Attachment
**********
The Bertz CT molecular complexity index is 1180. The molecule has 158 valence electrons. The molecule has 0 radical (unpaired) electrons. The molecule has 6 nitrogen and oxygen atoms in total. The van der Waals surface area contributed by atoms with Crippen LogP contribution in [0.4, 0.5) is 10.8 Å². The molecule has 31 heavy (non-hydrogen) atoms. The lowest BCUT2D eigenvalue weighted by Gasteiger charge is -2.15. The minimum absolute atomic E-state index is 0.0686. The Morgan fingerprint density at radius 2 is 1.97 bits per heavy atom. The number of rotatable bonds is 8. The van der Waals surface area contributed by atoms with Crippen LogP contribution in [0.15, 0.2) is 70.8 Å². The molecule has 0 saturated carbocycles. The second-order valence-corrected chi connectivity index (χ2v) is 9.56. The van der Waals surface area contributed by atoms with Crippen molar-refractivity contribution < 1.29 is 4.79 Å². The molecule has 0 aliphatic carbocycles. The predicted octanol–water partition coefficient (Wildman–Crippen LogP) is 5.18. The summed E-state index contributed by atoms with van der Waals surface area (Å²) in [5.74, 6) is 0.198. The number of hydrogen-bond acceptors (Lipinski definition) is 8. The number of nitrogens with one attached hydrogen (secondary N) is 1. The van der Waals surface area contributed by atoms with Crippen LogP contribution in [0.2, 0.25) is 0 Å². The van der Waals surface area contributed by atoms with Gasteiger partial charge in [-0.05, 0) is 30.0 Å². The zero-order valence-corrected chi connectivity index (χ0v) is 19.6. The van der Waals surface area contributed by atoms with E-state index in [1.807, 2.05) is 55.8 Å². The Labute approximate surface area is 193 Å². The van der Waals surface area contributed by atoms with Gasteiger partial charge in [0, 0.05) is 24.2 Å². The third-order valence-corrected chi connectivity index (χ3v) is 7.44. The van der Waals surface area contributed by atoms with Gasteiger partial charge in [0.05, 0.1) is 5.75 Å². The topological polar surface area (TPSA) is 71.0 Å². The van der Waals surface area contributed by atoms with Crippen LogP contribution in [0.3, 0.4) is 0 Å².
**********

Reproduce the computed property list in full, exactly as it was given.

The Bertz CT molecular complexity index is 1180. The molecule has 158 valence electrons. The molecule has 0 radical (unpaired) electrons. The molecule has 6 nitrogen and oxygen atoms in total. The van der Waals surface area contributed by atoms with Crippen LogP contribution in [0.4, 0.5) is 10.8 Å². The molecule has 31 heavy (non-hydrogen) atoms. The lowest BCUT2D eigenvalue weighted by Gasteiger charge is -2.15. The minimum absolute atomic E-state index is 0.0686. The Morgan fingerprint density at radius 2 is 1.97 bits per heavy atom. The number of rotatable bonds is 8. The van der Waals surface area contributed by atoms with Crippen LogP contribution in [0.15, 0.2) is 70.8 Å². The molecule has 0 saturated carbocycles. The second-order valence-corrected chi connectivity index (χ2v) is 9.56. The van der Waals surface area contributed by atoms with Crippen molar-refractivity contribution < 1.29 is 4.79 Å². The molecule has 0 aliphatic carbocycles. The predicted octanol–water partition coefficient (Wildman–Crippen LogP) is 5.18. The summed E-state index contributed by atoms with van der Waals surface area (Å²) in [5.74, 6) is 0.198. The number of hydrogen-bond acceptors (Lipinski definition) is 8. The number of nitrogens with one attached hydrogen (secondary N) is 1. The van der Waals surface area contributed by atoms with Crippen LogP contribution in [0.2, 0.25) is 0 Å². The van der Waals surface area contributed by atoms with Gasteiger partial charge in [-0.05, 0) is 30.0 Å². The zero-order valence-corrected chi connectivity index (χ0v) is 19.6. The van der Waals surface area contributed by atoms with E-state index in [1.807, 2.05) is 55.8 Å². The Labute approximate surface area is 193 Å². The van der Waals surface area contributed by atoms with Gasteiger partial charge in [0, 0.05) is 24.2 Å². The third-order valence-corrected chi connectivity index (χ3v) is 7.44. The van der Waals surface area contributed by atoms with Gasteiger partial charge in [0.05, 0.1) is 5.75 Å². The topological polar surface area (TPSA) is 71.0 Å². The van der Waals surface area contributed by atoms with Crippen LogP contribution in [0.3, 0.4) is 0 Å².